Public policy and the dependency of nursing home residents in Australia: 1968-69 to 2006-07
AbstractObjective The purpose of this paper is to derive annual estimates of the aggregate dependency of the nursing home population in Australia, and to use these data to consider the impact of Government policies to target nursing home services to those with high care-needs/dependency. Two related tools, the 'Aggregate Dependency Value' and 'Aggregate Dependency Index', have been constructed using the principles of case-mixed based systems, to quantify the aggregate dependency of residents. Data on all residents 1968-1969 to 2006-2007, and on newly admitted residents 1992-1993 to 2006-2007 have been derived and analysed.Methods To construct the tools, the percent of residents classified into various dependency categories were weighted by proxy measures of their dependency. These were summed, and converted into index numbers to estimate rates of change in the aggregate dependency of residents. The derived data were used to consider possible impacts of the policies.Results The data indicate that the dependency of residents has, for the most part, increased over recent decades but that the rate of the increase has varied. An increase in the dependency of residents corresponds with the policies' objectives.Conclusions The tools extend the ways the dependency of nursing home residents in Australia can be assessed. The estimates support the effectiveness of the Government's targeting policies but causal relationships have not been estimated.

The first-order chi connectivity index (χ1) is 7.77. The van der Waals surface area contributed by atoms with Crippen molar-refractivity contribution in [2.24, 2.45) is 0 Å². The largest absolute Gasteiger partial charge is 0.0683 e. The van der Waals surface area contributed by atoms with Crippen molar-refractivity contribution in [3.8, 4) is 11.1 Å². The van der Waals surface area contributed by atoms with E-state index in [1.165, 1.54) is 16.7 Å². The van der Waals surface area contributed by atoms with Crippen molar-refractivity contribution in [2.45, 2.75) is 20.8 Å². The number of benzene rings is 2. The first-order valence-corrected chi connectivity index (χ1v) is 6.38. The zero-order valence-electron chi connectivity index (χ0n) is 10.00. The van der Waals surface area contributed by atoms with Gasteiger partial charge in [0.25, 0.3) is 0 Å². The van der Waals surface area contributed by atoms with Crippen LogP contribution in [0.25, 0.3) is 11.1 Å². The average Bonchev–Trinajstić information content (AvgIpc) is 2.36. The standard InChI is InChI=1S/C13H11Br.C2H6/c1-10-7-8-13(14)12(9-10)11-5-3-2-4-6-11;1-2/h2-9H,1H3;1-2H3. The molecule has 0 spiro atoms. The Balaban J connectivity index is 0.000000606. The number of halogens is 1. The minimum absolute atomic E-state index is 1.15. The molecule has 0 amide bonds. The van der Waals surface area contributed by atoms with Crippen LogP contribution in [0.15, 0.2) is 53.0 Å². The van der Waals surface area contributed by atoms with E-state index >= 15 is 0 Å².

Download InfoIf you experience problems downloading a file, check if you have the proper application to view it first. In case of further problems read the IDEAS help page. Note that these files are not on the IDEAS site. Please be patient as the files may be large.
As the access to this document is restricted, you may want to look for a different version under "Related research" (further below) or search for a different version of it.
Bibliographic InfoArticle provided by Elsevier in its journal Health Policy.
Volume (Year): 96 (2010)
Issue (Month): 2 (July)
Contact details of provider:
Web page: http://www.elsevier.com/locate/healthpol
Frail elderly Nursing homes. Disability evaluation Health status indicators Health policy;
Please report citation or reference errors to , or , if you are the registered author of the cited work, log in to your RePEc Author Service profile, click on "citations" and make appropriate adjustments.:
- Mitchell, Deborah & Harding, Ann & Gruen, Fred, 1994. "Targeting Welfare," The Economic Record, The Economic Society of Australia, vol. 70(210), pages 315-40, September.
- Gaetan Lafortune & Gaëlle Balestat, 2007. "Trends in Severe Disability Among Elderly People: Assessing the Evidence in 12 OECD Countries and the Future Implications," OECD Health Working Papers 26, OECD Publishing.
- ., 1991. "Annual Report 1991," Papers 1991, Tasmania - Department of Economics.
For technical questions regarding this item, or to correct its authors, title, abstract, bibliographic or download information, contact: (Zhang, Lei) or () The email address of this maintainer does not seem to be valid anymore. Please ask to update the entry or send us the correct address.
If you have authored this item and are not yet registered with RePEc, we encourage you to do it here. This allows to link your profile to this item. It also allows you to accept potential citations to this item that we are uncertain about.
If references are entirely missing, you can add them using this form.
If the full references list an item that is present in RePEc, but the system did not link to it, you can help with this form.
If you know of missing items citing this one, you can help us creating those links by adding the relevant references in the same way as above, for each refering item. If you are a registered author of this item, you may also want to check the "citations" tab in your profile, as there may be some citations waiting for confirmation.
Please note that corrections may take a couple of weeks to filter through the various RePEc services.